6. Jeff/fotog

    Jeff/fotog TPF Noob!

    Joined:
    Jul 8, 2005
    Messages:
    135
    Likes Received:
    3
    Location:
    East Coast
    Ooops, I should have told you what I am working with at the moment. I have two Sony's, a discontinued DSC-S85 rangefinder and a DSC-F828 SLR. The good thing about the S85 is that it has a B/W mode in the camera. I've shot about 6000 images with the little bugger and it is a handy kind of M-3 idea. I had expected something more from the 828, but it doesn't produce much better of an image and a lot bigger and more cumbersome.

    Thanks for your continuing input. Hey, maybe I'm a) too early to expect a great camera or b) nuts to have sold most of my analogue stuff?

    www.jefferyraymond.com
     
  7. usayit

    usayit No longer a newbie, moving up!

    Joined:
    Nov 15, 2003
    Messages:
    9,523
    Likes Received:
    344
    Location:
    North New Jersey, United States of America
    Can others edit my Photos:
    Photos OK to edit
    perhaps a high end negative scanner for your film cameras is an option?
     
  8. Jeff/fotog

    Jeff/fotog TPF Noob!

    Joined:
    Jul 8, 2005
    Messages:
    135
    Likes Received:
    3
    Location:
    East Coast
    Actually I do have a great scanner. Hmmm. Without a darkroom I'm pretty much out of the making the negative part of the business, but you bring up a good idea; if I can find some way to stick with negatives and use the scanner instead of going completely digital...huh. Maybe I would be better of getting a decent medium format system and have a blend of the two technologies.

    Now you've got me really thinking. Thanks everyone! Hey, this forum works!

    www.jefferyraymond.com
     
  9. Mike Jordan

    Mike Jordan TPF Noob!

    Joined:
    Jun 1, 2005
    Messages:
    347
    Likes Received:
    0
    Location:
    Hillsboro, Oregon
    It depends on what kind of shooting you plan on doing. If you are doing scenics, landscapes, portaits, the occasional sporting event or other activities that you will be using a tripod or don't have to worry about needing high speed autofocus and fast frames per second, the 20D is a good camera and will probably do you for a long time. If on the other hand, you are going to be doing a lot of sports, with fast action and need a camera that can auto focus fast and shoots a lot of frames per second, then the 1DMKII is the better choice.

    I started to upgrade from a 10D to the 20D but I really needed faster autofocus and faster frames per second because I do a lot of high speed and fast action events. I also do a lot of scenic and indoor stuff, but the need for a camera that can keep up with my subjects was more important, so I spend the extra money and got the 1DMKII. I already had my "L" glass from the time I was shooting with the 10D, so at least I didn't have to buy a bunch more at the time. I do have a couple more lenses on my list though. So whatever you buy, keep in mind that you need at least one or two excellent lenses to go with it. A lot of people talk about 3rd party, but it's hard to beat the good Canon "L" glass for consistant and over all quality and consistancy.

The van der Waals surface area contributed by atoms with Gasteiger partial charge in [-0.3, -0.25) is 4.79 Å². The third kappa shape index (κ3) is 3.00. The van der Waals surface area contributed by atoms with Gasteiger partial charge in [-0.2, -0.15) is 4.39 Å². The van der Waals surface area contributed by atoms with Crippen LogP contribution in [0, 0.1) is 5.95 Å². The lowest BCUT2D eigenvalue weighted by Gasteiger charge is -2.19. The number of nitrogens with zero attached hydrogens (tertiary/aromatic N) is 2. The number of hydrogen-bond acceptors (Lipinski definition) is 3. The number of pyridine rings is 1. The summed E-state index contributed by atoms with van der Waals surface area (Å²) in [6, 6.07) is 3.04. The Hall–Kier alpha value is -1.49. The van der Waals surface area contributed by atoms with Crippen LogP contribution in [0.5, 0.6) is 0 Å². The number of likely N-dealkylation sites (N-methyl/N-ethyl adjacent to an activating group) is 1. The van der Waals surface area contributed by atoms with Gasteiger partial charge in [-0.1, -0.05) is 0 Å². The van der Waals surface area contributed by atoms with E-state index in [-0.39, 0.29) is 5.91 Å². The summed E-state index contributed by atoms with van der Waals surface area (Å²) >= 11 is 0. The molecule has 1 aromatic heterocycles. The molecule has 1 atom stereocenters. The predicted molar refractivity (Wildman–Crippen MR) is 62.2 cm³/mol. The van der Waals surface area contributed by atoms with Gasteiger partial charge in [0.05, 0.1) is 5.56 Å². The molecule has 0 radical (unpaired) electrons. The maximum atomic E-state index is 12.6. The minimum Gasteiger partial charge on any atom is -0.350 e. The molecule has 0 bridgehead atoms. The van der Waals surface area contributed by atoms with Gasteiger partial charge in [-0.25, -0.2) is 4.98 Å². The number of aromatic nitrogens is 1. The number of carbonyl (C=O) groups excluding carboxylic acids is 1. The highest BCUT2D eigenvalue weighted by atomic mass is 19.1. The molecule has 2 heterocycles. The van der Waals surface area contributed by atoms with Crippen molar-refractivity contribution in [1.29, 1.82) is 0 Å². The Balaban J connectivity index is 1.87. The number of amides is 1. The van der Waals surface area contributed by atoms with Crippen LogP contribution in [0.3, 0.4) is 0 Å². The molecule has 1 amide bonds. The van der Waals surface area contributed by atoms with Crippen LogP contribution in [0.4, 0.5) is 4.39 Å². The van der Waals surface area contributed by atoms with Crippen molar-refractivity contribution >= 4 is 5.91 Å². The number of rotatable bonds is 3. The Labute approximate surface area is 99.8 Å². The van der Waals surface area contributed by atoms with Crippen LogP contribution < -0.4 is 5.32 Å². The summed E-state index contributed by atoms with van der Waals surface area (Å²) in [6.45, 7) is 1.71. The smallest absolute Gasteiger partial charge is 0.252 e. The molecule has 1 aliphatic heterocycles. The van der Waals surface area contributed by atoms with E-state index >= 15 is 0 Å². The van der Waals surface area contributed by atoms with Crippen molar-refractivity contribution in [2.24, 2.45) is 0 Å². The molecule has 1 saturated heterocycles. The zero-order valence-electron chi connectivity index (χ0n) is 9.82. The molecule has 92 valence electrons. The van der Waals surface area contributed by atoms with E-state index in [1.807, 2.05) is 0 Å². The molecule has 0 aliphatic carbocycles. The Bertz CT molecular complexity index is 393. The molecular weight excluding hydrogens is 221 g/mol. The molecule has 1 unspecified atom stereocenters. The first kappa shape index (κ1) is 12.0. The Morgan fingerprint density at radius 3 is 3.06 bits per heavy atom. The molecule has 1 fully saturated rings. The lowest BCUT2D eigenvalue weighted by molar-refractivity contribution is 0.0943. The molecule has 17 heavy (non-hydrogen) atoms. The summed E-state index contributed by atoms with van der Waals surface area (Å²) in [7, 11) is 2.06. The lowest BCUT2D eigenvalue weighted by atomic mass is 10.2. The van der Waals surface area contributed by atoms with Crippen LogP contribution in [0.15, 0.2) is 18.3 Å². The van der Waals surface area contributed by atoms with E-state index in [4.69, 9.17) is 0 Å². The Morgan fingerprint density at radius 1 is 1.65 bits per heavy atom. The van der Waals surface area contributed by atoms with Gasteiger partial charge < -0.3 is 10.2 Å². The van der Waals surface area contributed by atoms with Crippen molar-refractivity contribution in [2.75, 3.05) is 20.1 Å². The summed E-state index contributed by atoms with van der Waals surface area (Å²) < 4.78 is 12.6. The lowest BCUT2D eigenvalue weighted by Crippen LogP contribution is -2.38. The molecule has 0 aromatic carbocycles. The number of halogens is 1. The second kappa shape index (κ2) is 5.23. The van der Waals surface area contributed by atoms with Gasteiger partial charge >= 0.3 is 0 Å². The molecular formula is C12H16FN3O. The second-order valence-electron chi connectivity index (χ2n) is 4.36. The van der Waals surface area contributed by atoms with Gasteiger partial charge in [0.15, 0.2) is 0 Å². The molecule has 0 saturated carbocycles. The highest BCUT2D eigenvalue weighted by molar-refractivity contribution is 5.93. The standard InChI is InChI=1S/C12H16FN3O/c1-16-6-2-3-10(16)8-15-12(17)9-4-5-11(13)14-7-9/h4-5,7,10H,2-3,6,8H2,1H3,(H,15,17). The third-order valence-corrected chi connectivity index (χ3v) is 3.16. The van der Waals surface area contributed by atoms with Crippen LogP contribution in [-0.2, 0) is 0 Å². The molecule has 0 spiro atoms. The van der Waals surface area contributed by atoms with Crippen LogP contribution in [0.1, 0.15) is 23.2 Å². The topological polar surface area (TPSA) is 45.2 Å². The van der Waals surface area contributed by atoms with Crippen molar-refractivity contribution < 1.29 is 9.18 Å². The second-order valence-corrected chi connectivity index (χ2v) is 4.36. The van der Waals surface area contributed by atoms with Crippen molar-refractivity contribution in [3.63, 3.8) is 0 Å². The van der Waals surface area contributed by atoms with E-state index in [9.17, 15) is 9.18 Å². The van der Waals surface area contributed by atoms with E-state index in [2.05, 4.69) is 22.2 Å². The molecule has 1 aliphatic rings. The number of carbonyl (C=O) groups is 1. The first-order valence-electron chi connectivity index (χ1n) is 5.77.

So the first thing you need to do is define what you are going to be using the camera for. And keep in mind that yes, you can buy cheaper now, but digital cameras do not hold their value very long. Not like film cameras did. So if you buy cheap now and decide to upgrade in a couple of years, don't think that you can recoop a lot of your investment by selling the camera.


    Mike
     
  10. DocFrankenstein

    DocFrankenstein Clinically Insane?

    Joined:
    Apr 29, 2004
    Messages:
    1,646
    Likes Received:
    6
    I just looked at your website - with the kind of shooting you do, just get an XT with a kit lens and forget about it.

    Why do u even think of plunging 5K on a camera body, if you have it - spend it on glass. It holds the vaule better (good glass that is)
     
  11. hobbes28

    hobbes28 Incredible Supporting Member

    Joined:
    Jul 10, 2004
    Messages:
    4,807
    Likes Received:
    41
    Location:
    at work...
    Somebody woke up on the wrong side of the bed this morning it seems. How about refraining from this type of comment. Just think back to kindergarden when they said, "If you don't have anything nice to say, shut your lip!"
     
  12. DocFrankenstein

    DocFrankenstein Clinically Insane?

    Joined:
    Apr 29, 2004
    Messages:
    1,646
    Likes Received:
    6
    Shut my lip? Can you demonstrate? ;)

    BTT: By "the kind of shooting" I mean lanscapes, portraiture and abstract work. Neither of them require high resolution or advanced AI servo of the more expensive camera bodies. In fact, landscapes benefit from smaller sensors.

    Good day!
     

Share This Page

Search tags for this page

best digital slr under $5k

,

best slr under $5k

,

under 5k